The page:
Two years ago, on the Sunday of Labor Day weekend — September 4, 2011 — the most destructive fire in Texas history broke out in Bastrop County, 30 miles east of Austin. The fire burned for 37 days, scorching more than 32,000 acres and destroying 1,600 homes. By season’s end, more than $1 Billion in property throughout Texas was destroyed by wildfires, with 4,011,709 acres burned and 2,947 homes lost. With the state’s extended drought and rising summer temperatures, wildfire experts are once again predicting a longer and potentially more dangerous fire season. Though wildfires are natural occurrences, and in many cases are unavoidable, taking precautionary measures in the planning process can determine whether or not a community and its valuable assets survive the next big blaze.


Consulting with the state forestry service and local fire professionals is an essential first step in understanding wildfire hazards and regulations for community design in wildfire–prone areas. When considering location of home sites, think about site design from the point of view of an approaching fire, and identify landscape maintenance necessary to keep fire–prone vegetation from accumulating. Surviving a wildfire depends largely on access into and out of a community. A community’s road network should be planned to accommodate large emergency response vehicles and should be simple enough to allow quick and easy navigation to the site of any fire. At the same time, an efficient roadway network with multiple exits allows residents to evacuate safely in an emergency. More fire wise planning information is available at


The best way to protect new homes from future wildfires is to maintain a “defensible space” of 30 to 50 feet around all structures. Defensible space is the managed area between a structure and its natural surroundings that slows or halts the spread of wildfire to homes. This area should be mowed and watered on a regular basis. In the areas closest to homes, it is critical to keep vegetation away from decks, windows, and chimneys, which help fire to spread. Choosing fire resistant plants, such as drought tolerant species, lessens the chance of wildfire reaching and damaging homes. The spread of fire can also be slowed by clustering plants in islands with stones or other inflammable material separating them.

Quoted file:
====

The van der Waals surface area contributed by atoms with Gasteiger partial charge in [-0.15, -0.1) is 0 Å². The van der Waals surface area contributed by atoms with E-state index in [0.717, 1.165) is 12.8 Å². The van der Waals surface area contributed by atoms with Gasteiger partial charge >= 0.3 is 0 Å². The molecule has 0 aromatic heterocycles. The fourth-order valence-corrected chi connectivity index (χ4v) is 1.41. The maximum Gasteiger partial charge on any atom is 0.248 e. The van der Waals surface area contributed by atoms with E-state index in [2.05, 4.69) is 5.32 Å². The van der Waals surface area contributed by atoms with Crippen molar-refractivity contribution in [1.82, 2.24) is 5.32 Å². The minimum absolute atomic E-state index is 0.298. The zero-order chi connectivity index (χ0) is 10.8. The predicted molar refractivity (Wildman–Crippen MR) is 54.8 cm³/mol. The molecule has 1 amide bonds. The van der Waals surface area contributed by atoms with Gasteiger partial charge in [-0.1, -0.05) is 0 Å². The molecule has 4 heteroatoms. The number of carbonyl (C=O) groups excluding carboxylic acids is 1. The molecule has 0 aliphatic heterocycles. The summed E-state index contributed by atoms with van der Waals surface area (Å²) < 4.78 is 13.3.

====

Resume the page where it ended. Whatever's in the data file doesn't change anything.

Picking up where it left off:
“Maintenance of the defensible space is the key. It’s amazing how fast a fire will stop when there’s no fuel,” says Will Boettner, a Wildlife Urban Interface Specialist with the Texas A&M Forest Service. To slow the spread of wildfires, create and maintain a transition space of 200 to 300 feet between the community and the surrounding natural area. Simple elements such as roads and walking paths can serve as strategic fire breaks. Additionally, raising and thinning tree canopies—particularly in Ashe Juniper trees—reduces “ladder fuels,” which promote the spread of wildfire to the tree canopy. Keeping fire close to the ground allows firefighters to control a fire more effectively. For information on protecting the space between natural and built environments,visit


Join national, state, and local wildfire experts for this event on September 11, 2013 at the Texas State Capitol. Hosted by the National Fire Protection Association and the Austin Fire Department, topics will include Determining Wildfire Risk, Community Wildfire Protection Plans and more. More information is available on the symposium’s website.